January 31, 2014

If you watch Fox News or listen to AM hate talk radio you've probably heard many conservatives proclaim that racism is dead so git along little dogie.

Bolling: ...it's getting tiring. We have a black president, we have black senators, we have black heads of captains of business, companies. We have black entertainment channels. Is there racism? I don't think there's racism. The only people perpetuating racism are people like this gentleman from the NAACP, are the Al Sharptons of the world. Let's move on. Let's move on.

Finally some in the GOP are admitting the obvious. Republican racism is having an impact on the immigration debate in America and not in a good way..

For more than a year House Republican leaders have insisted the chamber would act on new immigration laws. And for more than a year, Republicans have done virtually nothing on the issue — despite intense pressure from activists, business groups, and the nation’s changing demographics.

And although there are a variety of reasons for inaction, one Republican lawmaker recently offered a frank acknowledgement that for many House Republicans, there’s one issue at play that’s not often discussed: race.

“Part of it, I think — and I hate to say this, because these are my people — but I hate to say it, but it’s racial,” said the Southern Republican lawmaker, who spoke on the condition of anonymity. “If you go to town halls people say things like, ‘These people have different cultural customs than we do.’ And that’s code for race.”

There are a range of policy reasons for opposing plans to liberalize immigration or to regularize undocumented immigrants in the country, ones revolving around law-and-order concerns and the labor market. But that perceived thread of xenophobia, occasionally expressed bluntly on the fringes of the Republican Party and on the talk radio airwaves, has driven many Hispanic voters away from a Republican leadership that courts them avidly. And some Republicans who back an immigration overhaul, including Sen. Lindsey Graham, a South Carolina Republican and one of the Republican Party’s most vocal champions of a pathway to citizenship, acknowledge that race remains a reality in the immigration debate.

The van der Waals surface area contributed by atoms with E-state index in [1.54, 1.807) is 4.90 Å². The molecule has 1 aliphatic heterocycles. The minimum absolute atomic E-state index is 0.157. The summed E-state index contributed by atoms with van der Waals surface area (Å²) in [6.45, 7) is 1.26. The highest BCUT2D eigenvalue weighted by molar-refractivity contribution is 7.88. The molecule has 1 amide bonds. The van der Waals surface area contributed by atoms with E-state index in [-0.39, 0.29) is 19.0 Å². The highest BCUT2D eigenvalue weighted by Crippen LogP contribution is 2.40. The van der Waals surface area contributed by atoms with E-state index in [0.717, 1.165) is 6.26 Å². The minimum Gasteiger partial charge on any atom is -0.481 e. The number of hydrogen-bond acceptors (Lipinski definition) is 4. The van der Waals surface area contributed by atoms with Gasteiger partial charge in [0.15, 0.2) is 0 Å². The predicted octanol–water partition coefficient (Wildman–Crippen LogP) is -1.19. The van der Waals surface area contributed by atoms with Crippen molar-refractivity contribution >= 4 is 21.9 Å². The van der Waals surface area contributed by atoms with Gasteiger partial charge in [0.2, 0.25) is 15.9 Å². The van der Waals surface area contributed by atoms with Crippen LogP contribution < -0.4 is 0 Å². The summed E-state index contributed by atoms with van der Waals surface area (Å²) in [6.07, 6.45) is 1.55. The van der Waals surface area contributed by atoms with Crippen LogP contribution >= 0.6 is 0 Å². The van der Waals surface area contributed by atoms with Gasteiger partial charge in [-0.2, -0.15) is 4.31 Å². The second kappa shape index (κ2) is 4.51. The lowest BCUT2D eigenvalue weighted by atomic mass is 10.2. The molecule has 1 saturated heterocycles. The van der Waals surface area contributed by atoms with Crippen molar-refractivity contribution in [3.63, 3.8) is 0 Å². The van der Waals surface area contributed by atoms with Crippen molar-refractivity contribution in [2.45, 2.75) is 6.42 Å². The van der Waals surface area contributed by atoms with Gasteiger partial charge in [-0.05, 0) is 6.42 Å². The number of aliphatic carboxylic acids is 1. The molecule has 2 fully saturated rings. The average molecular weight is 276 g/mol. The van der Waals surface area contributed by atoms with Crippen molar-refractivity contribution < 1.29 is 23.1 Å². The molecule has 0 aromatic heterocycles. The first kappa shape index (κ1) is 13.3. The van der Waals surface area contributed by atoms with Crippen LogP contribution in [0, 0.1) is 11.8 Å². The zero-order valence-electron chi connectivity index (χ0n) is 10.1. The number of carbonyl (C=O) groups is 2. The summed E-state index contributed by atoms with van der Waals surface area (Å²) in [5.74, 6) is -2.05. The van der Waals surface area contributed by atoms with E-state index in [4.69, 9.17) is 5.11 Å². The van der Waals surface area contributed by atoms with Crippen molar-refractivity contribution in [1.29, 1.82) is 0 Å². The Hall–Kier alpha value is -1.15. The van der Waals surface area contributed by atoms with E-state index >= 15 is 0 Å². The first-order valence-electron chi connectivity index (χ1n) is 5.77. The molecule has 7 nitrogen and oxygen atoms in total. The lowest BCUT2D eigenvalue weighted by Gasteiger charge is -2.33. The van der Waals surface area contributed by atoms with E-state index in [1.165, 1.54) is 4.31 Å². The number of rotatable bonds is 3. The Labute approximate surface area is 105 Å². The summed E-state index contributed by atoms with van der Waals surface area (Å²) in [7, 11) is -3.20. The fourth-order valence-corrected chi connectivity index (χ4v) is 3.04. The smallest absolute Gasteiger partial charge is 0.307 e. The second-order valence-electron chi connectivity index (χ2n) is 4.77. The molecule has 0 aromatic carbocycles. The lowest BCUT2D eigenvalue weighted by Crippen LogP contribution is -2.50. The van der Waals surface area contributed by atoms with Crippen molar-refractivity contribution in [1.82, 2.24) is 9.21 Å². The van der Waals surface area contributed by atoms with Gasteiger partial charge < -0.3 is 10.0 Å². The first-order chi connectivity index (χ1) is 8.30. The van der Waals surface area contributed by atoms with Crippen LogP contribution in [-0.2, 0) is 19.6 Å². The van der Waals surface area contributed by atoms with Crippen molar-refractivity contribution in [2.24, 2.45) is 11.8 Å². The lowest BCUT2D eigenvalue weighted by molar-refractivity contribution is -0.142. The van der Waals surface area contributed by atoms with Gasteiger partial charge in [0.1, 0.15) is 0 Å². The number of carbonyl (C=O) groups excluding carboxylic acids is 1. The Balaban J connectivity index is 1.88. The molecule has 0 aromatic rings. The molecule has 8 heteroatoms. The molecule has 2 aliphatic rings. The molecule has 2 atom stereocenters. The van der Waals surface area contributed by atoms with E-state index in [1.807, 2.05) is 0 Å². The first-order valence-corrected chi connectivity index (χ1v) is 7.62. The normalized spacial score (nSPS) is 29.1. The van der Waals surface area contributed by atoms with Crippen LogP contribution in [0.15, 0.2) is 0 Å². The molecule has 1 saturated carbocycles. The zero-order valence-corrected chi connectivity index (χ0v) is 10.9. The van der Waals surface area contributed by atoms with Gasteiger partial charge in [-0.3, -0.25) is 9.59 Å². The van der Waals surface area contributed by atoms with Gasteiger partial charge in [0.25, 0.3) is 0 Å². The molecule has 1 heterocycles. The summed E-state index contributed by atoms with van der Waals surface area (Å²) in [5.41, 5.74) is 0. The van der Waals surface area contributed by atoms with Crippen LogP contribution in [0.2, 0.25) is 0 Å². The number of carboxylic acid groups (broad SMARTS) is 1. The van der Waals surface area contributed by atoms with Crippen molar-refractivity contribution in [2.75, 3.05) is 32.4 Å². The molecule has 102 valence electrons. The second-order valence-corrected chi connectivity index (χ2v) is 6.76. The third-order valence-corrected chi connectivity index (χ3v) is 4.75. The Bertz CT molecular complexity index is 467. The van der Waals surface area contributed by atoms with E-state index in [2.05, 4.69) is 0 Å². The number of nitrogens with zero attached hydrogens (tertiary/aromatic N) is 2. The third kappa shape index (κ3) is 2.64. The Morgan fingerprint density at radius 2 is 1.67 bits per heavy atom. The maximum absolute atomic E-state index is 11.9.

“There will always be people [who have] different reasons for opposing the change. We have a history in this country of demagoguery when it comes [to immigration]. You know, ‘Irish Need Not Apply.’ There’s nothing new going on today that’s gone on before. This isn’t the first time that there’s been some ugliness around the issue of immigration,” Graham said.

“There’s some racist people, certainly,” said Ana Navarro, a Republican strategist and advocate for immigration reform. “But I want to think it’s a minority and that’s not what’s going to decide the immigration debate.”

It's not a shock that the anonymous source for Buzzfeed's story is a "Southern Republican" and that code words are routinely used to try and cover up said racism. I bet you can guess who many of the others are that oppose immigration reform over a racial bias.

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